Github, Object of Nerd Love, Makes Play for Non-Programmers

The popular service could become the web's de facto home for open data.
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Github can display the differences between two images in various ways, including "onion-skinning."

We're living in the age of Github. The company -- which has the same name as its central product -- emits a certain species of unalloyed nerd good. It's the kind of software people spend their lives in -- and it's the kind of software the shapes how people think.

Now they're making a play for nerds who don't write code.

For the uninitiated: Github helps programmers (and teams of programmers) keep track of different versions of code, an important task when hundreds of people might be editing the same code base or piece of software. It can compare two different code snippets and tell you what the differences between them are, and who made those changes. It can tell you how all the changes in a project compare to each other. And it can, in the service of that one, huge, change-tracking feature, do a ton of other things too.* The New Yorker published an online introduction to the service earlier this month.

So, Github is a singular phenomenon in the world of code. But three features it's launched in the past year indicate it's moving beyond that world to other quantitative domains.

In the past, if a user uploaded plain text or an image to Github, the service could display them as they appear. This goes for images, too, so if a user uploaded an image, then changed it, it could even display the differences between those changes:

githubimage.jpg

But this year, it's begun to represent more than just text and images. In April, the website began rendering STL files, a file used by 3D modeling software, in 3D. Instead of seeing a series of numbers and descriptions, Github users would now see the object those data described. Earlier this summer, it began representing certain kinds of geographical data, not as text, but as maps, with the help of the Washington, DC-based startup Mapbox.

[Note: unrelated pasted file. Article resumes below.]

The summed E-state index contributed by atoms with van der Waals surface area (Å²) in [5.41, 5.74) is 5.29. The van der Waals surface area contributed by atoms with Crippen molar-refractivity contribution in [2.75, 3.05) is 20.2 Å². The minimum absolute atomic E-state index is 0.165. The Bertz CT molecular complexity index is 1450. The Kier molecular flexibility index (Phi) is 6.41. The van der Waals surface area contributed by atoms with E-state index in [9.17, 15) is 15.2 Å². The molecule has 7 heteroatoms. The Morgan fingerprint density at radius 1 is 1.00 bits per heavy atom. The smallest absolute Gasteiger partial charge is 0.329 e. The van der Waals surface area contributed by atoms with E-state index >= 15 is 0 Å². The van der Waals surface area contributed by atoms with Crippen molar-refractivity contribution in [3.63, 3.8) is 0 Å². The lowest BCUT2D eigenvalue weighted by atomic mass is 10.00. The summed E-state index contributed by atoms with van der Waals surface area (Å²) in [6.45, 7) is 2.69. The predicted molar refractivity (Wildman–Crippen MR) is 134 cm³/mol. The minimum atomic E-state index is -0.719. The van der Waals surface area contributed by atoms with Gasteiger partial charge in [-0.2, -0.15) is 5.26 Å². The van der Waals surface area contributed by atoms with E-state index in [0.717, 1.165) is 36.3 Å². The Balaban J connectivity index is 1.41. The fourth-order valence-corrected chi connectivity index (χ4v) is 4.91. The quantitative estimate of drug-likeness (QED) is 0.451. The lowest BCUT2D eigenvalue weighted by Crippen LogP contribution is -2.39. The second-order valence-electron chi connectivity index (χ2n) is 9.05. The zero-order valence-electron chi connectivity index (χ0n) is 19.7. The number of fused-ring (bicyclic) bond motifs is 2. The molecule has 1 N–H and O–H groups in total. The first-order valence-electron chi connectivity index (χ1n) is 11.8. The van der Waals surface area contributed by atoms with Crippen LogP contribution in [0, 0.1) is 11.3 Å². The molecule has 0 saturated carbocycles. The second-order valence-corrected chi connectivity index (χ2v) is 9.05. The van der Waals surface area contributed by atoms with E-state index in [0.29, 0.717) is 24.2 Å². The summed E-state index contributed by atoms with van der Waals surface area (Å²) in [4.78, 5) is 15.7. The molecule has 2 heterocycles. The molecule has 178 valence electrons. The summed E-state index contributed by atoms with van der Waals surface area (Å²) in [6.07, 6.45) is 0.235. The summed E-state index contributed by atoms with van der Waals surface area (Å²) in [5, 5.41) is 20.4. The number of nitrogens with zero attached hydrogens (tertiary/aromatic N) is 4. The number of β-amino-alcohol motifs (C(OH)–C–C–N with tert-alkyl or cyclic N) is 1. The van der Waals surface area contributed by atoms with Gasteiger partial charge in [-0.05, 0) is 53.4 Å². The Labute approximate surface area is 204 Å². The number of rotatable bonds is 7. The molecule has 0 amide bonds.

And, on Thursday, it began displaying tabular data, described in text, as tables. "Tabular data described as text" may sound like an obscure phenomenon, but it's not: Excel easily exports either of the two file-types Github can now display. Today's feature means any Excel file (or at least, any Excel file without internal equations) can enter the domain of Github.

What does that mean? Turns out someone's already been thinking about this. Talking to Northwestern University's Knight Lab a month ago, designer and author Clay Johnson said, "I think the rest of 2013 is going to be a big year for GitHub":

Their latest move to easily allow people to render maps in git repositories blew my mind because it begins the transition to a more interesting audience. There are two obvious steps for GitHub here: the first is creating viewers for other kinds of files -- like perhaps the csv. The second one -- and the one that GitHub is very well suited for -- is showing the diffs.

Check out that last link, and imagine what's going to happen... when you start isolating the differences between two versions of a CSV. The interesting stories in data aren't in the rows, they're in the differences between them. And I think GitHub is getting ready to make as much of a play in data as it has in code.

Johnson nailed it, and it's easy to envision the rest of Github's feature set, especially version- and change-tracking, coming to models, maps and tables. Even before yesterday's news, organizations had already uploaded tabular data to Github: they just didn't expect it to look like tables. (Organizations uploaded maps before the site could render maps, too -- organizations like the City of Chicago.) Github, with its feature set and pre-existing large user base, could become the de facto home of data posted to the Internet.

* To wit:

  • It lets users annotate code, marking areas that don't work or need improvement.
  • It allows users to correspond with each other, so many companies conduct internal communications through it. 
  • It provides free hosting for open-source software projects.
  • It hosts the sites made with the blogging software Jekyll for free.
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Robinson Meyer is an associate editor at The Atlantic, where he covers technology.

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